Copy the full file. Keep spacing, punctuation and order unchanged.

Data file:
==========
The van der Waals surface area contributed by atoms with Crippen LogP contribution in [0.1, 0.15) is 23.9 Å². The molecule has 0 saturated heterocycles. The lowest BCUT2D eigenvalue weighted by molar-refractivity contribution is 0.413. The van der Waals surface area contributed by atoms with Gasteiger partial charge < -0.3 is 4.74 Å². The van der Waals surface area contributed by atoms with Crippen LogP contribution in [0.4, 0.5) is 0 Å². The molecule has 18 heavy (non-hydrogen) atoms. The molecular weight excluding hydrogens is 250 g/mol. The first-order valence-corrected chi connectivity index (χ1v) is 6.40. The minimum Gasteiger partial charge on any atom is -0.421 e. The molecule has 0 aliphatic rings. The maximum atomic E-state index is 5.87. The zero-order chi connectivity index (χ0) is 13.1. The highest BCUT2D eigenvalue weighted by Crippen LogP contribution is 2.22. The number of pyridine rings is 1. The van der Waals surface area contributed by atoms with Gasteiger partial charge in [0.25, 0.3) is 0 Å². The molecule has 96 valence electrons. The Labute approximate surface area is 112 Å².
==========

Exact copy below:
The van der Waals surface area contributed by atoms with Crippen LogP contribution in [0.1, 0.15) is 23.9 Å². The molecule has 0 saturated heterocycles. The lowest BCUT2D eigenvalue weighted by molar-refractivity contribution is 0.413. The van der Waals surface area contributed by atoms with Gasteiger partial charge < -0.3 is 4.74 Å². The van der Waals surface area contributed by atoms with Crippen LogP contribution in [0.4, 0.5) is 0 Å². The molecule has 18 heavy (non-hydrogen) atoms. The molecular weight excluding hydrogens is 250 g/mol. The first-order valence-corrected chi connectivity index (χ1v) is 6.40. The minimum Gasteiger partial charge on any atom is -0.421 e. The molecule has 0 aliphatic rings. The maximum atomic E-state index is 5.87. The zero-order chi connectivity index (χ0) is 13.1. The highest BCUT2D eigenvalue weighted by Crippen LogP contribution is 2.22. The number of pyridine rings is 1. The van der Waals surface area contributed by atoms with Gasteiger partial charge in [0.25, 0.3) is 0 Å². The molecule has 96 valence electrons. The Labute approximate surface area is 112 Å².